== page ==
On Friday 25th I had my second portfolio visit with the lovely Craig from Music, which is in the Ancoats area of Manchester. I felt much more comfortable during this visit as, in the summer, I spent three days at Music putting up my Lucy in the Sky with Diamonds design, so I know Craig fairly well. We started with a chat about how I was getting on at Uni and what I was working on at the moment. Then it was down to business...
I was a bit more confident about talking about my work after Taylor O'Brien so I launched straight into an explanation of the Wellspring image. He really liked this piece and loved the fact I'd bought the newspaper along as well so he could see it in context. He said all the elements were really nice but suggested changing the type as he thought it didn't quite fit with the geometric shapes in the rest of the piece. Being a designer, he said he was automatically drawn to the type and just to make it a bit more uniformed, which I completely agree with.
We then moved on to my recently created characters. I explained to him that although I am beginning to feel more confident with designing bodies, I am still finding the faces difficult. He suggested experimenting with taking all the facial features off or to simply have one feature like a nose to show the character. He said loosing the detail might make the images even stronger. I thought this was a great idea and will definitely give it a go.
This led on to a discussion about how much detail I should include in my images. Craig said it's really important for all designers and illustrators to be critical of themselves. In loosing some of the small details in my work he said my work will become more and more consistent. For example: in my 8x8 main image, do I need the little green line to distinguish the signpost and in the Native American image do I need the lines in the feathers? It's little things like that that will make my work more 'purist'.
Like Helen Taylor, Craig really loved my Russian and Indian images from the zine book. In particular he was really impressed with my choice of type. He said he could tell I'd thought carefully about what style of fonts would fit the theme of the images. He commented that a lot of illustrators struggle with typography so he was pleased with my efforts.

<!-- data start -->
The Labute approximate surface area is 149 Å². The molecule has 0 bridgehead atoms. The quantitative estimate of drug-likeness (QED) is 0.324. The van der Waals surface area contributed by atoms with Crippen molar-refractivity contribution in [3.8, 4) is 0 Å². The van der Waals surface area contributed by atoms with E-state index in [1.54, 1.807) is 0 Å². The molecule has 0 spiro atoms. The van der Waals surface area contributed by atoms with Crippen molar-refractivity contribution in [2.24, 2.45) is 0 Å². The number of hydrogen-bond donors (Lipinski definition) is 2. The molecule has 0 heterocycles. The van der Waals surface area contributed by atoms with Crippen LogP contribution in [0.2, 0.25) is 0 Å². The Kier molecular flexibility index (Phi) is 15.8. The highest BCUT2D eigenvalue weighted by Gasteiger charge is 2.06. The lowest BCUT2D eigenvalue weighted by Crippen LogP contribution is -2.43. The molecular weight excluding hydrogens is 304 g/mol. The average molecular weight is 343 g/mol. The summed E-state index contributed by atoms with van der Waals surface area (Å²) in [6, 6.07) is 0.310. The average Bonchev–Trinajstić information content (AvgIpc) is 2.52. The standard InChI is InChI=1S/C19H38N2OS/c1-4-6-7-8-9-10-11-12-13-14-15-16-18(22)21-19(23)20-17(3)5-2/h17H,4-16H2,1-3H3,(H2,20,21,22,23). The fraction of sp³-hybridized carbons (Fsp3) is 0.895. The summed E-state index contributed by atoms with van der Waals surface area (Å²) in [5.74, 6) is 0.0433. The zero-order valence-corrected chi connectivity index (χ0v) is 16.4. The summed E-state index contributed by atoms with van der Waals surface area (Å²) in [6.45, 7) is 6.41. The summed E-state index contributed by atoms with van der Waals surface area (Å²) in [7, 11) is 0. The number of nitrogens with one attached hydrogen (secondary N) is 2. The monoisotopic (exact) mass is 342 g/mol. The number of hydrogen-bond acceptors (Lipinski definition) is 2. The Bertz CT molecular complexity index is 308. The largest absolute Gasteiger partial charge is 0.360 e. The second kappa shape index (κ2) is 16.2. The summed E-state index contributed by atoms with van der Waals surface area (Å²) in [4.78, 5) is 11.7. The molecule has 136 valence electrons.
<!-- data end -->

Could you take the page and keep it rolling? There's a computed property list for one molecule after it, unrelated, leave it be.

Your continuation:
Another suggestion he made was to perhaps put a drop shadow around the images that had no defining edges. He said the light grey lines I have are fine but shadows might just lift the images off the pages a bit.
He also said my work was strong enough to be made into 'things', like my paisley cards. This could be another avenue to explore in order to further progress my work.
When we had finished looking through the portfolio he said he loved my work and was struggling to find any criticism so any feedback he had given was just being picky. I was so amazed at this but really pleased that he liked everything! To top it off he said it was one of the best student portfolios he'd seen (wanted to start singing at this point!!).
Towards the end of the visit, having had a talk with Ian about adding texture and mark making into my work, I asked Craig what his opinion was on this. He said he didn't think my work needed anything else but there would be no harm in experimenting with the idea. He said if I didn't like the outcome I should be confident in saying so. Everyone has their own points of view but if you feel strongly about something don't let someone persuade you otherwise.
This was a very positive visit, I felt much more relaxed and Craig was so great to talk to. I haven't felt as good about my work as I did last year, so to hear Craig saying he liked it really boosted my confidence. He said he'd love to work with me again and was sure there would be a moment when he'd say 'we need Philippa for that'...I couldn't have asked for anything better than that! Thanks Craig!